A Recent Meal

Having undigested food in your stomach can contribute to your scale weight, even though it’s not really a part of you.

Once that food is digested and the waste excreted, the scale will reflect that change. Compare your scale weight on an empty stomach and then again after eating if you’re curious about the effect.

What You’re Wearing

Maybe the most obvious but weighing yourself in a sweater, jeans, and boots, is going to show a higher output than weighing yourself nekkid. Put on your heaviest outfit and compare the two if you want.

You’re Actually Not Making Progress

It is possible that the scale isn’t moving because you’re not losing weight. If your weight trends over time reveal that you’re pretty much in the same place, even when accounting for fluctuations, it’s time to make a change.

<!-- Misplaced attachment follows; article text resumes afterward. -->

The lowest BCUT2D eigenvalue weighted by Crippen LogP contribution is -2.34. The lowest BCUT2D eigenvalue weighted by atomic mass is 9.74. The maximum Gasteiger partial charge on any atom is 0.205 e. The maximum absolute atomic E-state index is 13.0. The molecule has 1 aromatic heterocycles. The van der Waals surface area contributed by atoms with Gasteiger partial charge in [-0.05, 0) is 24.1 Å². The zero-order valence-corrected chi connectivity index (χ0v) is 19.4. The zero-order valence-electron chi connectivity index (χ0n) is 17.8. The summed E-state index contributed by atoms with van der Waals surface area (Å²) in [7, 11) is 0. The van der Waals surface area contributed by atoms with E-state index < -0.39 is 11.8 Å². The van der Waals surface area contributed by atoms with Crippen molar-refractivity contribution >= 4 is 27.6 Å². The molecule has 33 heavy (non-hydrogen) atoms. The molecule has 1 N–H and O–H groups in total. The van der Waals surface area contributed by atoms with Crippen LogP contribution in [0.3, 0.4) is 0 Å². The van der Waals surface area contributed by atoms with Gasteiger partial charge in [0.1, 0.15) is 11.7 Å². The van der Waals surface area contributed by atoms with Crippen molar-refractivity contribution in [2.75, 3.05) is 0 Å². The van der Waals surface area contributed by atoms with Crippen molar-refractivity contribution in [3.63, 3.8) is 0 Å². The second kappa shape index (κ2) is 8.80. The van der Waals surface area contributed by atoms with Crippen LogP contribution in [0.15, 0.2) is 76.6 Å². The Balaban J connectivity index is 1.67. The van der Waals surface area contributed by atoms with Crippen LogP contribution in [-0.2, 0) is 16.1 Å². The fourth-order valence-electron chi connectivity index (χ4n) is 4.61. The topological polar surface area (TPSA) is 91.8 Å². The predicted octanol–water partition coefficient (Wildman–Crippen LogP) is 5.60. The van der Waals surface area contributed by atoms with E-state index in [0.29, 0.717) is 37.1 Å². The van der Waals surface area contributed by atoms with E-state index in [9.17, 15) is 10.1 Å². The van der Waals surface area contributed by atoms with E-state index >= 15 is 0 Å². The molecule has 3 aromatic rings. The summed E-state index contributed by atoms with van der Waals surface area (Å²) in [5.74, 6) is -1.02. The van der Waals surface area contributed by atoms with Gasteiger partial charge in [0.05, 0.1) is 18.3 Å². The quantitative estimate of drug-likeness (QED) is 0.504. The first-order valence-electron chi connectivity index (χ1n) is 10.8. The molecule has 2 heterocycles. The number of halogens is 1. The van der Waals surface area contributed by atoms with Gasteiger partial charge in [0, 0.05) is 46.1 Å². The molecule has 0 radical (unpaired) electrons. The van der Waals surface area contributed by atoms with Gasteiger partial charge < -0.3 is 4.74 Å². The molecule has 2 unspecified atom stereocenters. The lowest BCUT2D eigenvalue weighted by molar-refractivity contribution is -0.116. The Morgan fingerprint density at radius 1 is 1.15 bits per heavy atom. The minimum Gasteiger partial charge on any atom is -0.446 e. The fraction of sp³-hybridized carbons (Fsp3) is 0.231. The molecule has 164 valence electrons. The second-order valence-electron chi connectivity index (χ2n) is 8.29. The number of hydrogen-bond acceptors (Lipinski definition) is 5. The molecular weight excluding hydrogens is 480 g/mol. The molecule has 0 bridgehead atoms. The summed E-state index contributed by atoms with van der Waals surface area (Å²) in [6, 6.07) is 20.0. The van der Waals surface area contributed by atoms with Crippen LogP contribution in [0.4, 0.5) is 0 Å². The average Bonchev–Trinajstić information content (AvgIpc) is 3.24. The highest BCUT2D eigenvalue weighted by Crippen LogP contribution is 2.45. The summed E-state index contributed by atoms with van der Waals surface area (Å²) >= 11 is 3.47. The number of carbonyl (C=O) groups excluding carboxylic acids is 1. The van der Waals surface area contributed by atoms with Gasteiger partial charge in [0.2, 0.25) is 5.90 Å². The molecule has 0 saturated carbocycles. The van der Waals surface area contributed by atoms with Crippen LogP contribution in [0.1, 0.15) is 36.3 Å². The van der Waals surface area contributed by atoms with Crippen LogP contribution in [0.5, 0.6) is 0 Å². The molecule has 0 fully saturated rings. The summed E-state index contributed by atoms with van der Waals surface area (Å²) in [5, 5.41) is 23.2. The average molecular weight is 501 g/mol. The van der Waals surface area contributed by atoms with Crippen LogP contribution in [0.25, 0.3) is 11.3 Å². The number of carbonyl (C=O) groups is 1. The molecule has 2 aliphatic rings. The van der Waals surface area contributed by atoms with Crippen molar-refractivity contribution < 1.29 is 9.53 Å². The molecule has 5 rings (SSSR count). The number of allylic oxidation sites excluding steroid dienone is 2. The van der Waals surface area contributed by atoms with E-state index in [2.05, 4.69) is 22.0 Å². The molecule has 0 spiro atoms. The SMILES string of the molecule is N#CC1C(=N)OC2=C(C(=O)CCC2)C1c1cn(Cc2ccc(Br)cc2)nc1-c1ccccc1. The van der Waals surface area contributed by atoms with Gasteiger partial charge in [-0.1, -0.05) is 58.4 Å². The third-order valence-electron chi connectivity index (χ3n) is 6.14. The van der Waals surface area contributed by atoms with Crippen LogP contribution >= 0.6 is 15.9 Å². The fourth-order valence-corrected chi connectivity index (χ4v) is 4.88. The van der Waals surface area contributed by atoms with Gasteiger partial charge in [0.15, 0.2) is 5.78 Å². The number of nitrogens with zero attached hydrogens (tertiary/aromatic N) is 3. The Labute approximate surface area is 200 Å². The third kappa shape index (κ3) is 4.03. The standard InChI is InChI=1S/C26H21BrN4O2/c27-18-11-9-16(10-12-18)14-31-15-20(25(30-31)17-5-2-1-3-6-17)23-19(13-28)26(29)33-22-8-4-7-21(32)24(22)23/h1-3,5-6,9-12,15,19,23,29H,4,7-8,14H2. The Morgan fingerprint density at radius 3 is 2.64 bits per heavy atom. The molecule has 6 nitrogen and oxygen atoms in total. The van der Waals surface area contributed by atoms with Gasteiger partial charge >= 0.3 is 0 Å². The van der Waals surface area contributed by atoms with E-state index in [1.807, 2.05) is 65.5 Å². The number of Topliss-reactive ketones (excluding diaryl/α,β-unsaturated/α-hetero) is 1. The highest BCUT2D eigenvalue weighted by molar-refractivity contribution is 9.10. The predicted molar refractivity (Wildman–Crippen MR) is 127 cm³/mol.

Tracking your food is a great first step to figure out why the scale won’t move and what to do about it. Check out the following resources to help you:

Finding Your Calories and Macros

How to Start Tracking Calories and Macros

Hate Tracking Your Food? Here’s Why!

What to Track Besides the Scale

Remember that the scale is not the end-all-be-all. There are dozens of other factors that may be as – if not more – important as the scale weight.

Keep in mind that you don’t have to use a scale at all.

If it does more harm than good, stay off it & focus on other progress indicators like these:


Take full-body, front/side/back photos in the same outfit and lighting every 2-4 weeks so it’s easier to objectively compare changes.